To accelerate the healing of chronic or acute wounds that struggle to heal naturally, scientists from Inserm and Besançon University Hospital are developing a biomaterial that reproduces the architecture and physical properties of human skin. Grafted to the patient, it will boost tissue regeneration.
Here we are at the heart of the Besançon health campus, the ground covered with the first autumn leaves that crunch under the feet of the bustling students. Researcher Gwenaël Rolin enthusiastically welcomes us to his laboratory. Today we are going to test the TissYou project that he has been developing for ten years now: a biomaterial capable of regenerating the skin. A type of intradermal dressing that accelerates the healing of chronic or acute wounds. How? ‘The biomaterial will be grafted to the patient’s wound so that their own cells can colonise it and regenerate the skin. As healing progresses, the biomaterial will break down until it disappears completely’, explains the researcher. To be effective, the biomaterial must be supple like human skin and provide a welcoming environment for the patient’s skin cells. Now let’s follow Rolin into the first part of the laboratory to take a look at its mechanical and biological properties.
This is what the biomaterial looks like. White, like the human deep dermis, it has the same architecture and is slightly elastic, like the skin. Rolin is preparing to colonise skin cells in the biomaterial, as if it were deposited in the wound of a patient.
To do this, cells need to be recovered from human skin donations. These cells, concentrated in a test tube, are sorted and characterised one by one. A technique called « flow cytometry », which is performed here by PhD student Zélie Dirand.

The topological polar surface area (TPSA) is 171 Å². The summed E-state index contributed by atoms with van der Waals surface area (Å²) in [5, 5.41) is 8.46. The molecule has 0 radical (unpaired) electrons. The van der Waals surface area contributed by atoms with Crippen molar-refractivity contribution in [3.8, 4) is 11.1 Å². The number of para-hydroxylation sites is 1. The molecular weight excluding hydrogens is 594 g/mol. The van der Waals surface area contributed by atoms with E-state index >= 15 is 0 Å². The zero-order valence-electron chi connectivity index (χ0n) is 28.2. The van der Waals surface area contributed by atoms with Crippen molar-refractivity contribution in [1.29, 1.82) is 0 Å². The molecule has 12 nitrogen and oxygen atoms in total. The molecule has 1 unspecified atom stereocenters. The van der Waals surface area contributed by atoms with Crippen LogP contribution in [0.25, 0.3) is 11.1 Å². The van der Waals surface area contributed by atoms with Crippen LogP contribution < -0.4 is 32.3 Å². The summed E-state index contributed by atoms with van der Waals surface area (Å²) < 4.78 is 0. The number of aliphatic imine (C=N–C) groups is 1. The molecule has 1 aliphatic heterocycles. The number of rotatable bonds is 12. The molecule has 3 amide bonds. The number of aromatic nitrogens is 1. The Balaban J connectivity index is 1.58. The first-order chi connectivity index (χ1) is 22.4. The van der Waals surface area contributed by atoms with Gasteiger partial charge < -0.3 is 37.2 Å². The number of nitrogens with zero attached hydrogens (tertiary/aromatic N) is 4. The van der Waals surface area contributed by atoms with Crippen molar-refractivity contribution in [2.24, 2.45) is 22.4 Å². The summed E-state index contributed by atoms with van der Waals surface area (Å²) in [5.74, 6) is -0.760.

Once isolated, the skin cells are grown and observed in real time by a computer in this robotic microscope.
The redder the cell nucleus, the more the gene that codes for collagen is expressed – a sign that the cell inoculated in the biomaterial is active and synthesising new skin components.
Rolin deposits the culture fluid containing the skin cells onto the biomaterial. Will they distribute evenly?
Here is the 3D visualisation of a slice of the biomaterial eight days after cell inoculation, performed by laboratory technician Marion Tissot. Each blue disc is a cell nucleus. We can see that the skin cells are evenly distributed within the biomaterial, making the first test a success!
After biologically qualifying the product, we will measure its mechanical properties under the concentrated eye of Tiguida Kadiakhe, biomechanics PhD student at the CNRS FEMTO-ST institute. It is essential that the product is able to reproduce the human dermis by being both supple and resistant. The biomaterial is placed under considerable stress in order to test its elasticity and measure its various mechanical properties. It is essential that it can stretch in response to the bending of a phalanx or knee and boost healing. The data are compared with those of human skin. Verdict? Elasticity is as hoped!
The first clinical trials in humans are expected to start in 2025. For the moment, the product is intended for use in reconstructive surgery and chronic wounds, but could also one day be used in the management of severe burns.
A report produced with Gwenaël Rolin’s team at the Host-graft-tumour interactions and cell and gene engineering laboratory (unit 1098 Inserm/French National Blood Service (EFS)/Franche-Comté University) and at Clinical Investigation Centre 1431 (CIC 1431 Inserm/Besançon Regional University Hospital/Franche-Comté University)..
The TissYou project is the recipient of European Eurostars 2 funding, the consortium members of which are the Right Institute, Besançon University Hospital, the companies Straticell (Belgium) and Rescoll, and the Ludwig Boltzmann Research Institute (Austria).
Photos: Inserm/François Guénet
Author: L. A.